Kirkley Middle School celebrates
STAFF and pupils at a Lowestoft school were in celebratory mood after receiving a glowing report from education inspectors.For the first time in almost two years Kirkley Middle School has been taken out of special measures.
STAFF and pupils at a Lowestoft school were in celebratory mood after receiving a glowing report from education inspectors.
For the first time in almost two years Kirkley Middle School has been taken out of special measures.
Inspectors from the Office for Standards in Education (Ofsted) publishes its latest report on the school today and it shows a remarkable transformation.
The three inspectors who visited the school unannounced on November 26 and 27 found the school much improved and had no hesitation in taking it out of special measures.
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It was only in April this year that the new leadership team of executive head Philip Illsley and head of school Jo Ryder were appointed.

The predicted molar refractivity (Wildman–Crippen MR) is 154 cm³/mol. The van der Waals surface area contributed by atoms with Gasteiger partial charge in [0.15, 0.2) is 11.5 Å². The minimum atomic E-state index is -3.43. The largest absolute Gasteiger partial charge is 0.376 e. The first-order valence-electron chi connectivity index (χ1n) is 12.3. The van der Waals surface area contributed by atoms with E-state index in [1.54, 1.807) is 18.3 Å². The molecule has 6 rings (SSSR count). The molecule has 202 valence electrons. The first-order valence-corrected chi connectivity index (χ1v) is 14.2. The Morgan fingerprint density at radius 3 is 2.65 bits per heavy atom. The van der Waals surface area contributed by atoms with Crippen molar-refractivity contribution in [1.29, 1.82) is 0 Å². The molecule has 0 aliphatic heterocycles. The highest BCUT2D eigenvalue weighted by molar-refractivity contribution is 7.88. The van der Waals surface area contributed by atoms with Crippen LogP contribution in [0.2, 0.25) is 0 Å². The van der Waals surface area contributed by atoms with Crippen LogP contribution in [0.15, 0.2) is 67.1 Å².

In the past eight months they have secured staffing and improved standards to the extent that Ofsted no longer feels the school needs close monitoring.
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'It's great news for the school and for Lowestoft and has given everyone a real Christmas boost,' said Mr Illsley. 'It's been a full team effort and the staff now in place are really moving things on.'
Jo Ryder thanked the support provided by staff at the Suffolk County Council's Northern Area Office, in particular, the area manager Sue Boardman and lead adviser Martin Wyard.
'Without the help of the local authority, governors, parents, pupils and other friends of the school our job would have been so much harder,' she said.
Whilst 'satisfactory' overall, the inspectors rated the school good in many areas including, crucially, the quality of children's learning and their progress, the quality of teaching and the quality of the school's care, guidance and support.
The leadership and management of teaching and learning is also rated good and the report praises senior leaders for being the 'driving force in improving the school's work'.
In a letter to all pupils, the lead inspector, George Derby, refers to the improvement as a 'transformation' and he pays credit to the enthusiasm and hard work of staff and senior leaders as well as to the progress pupils are making.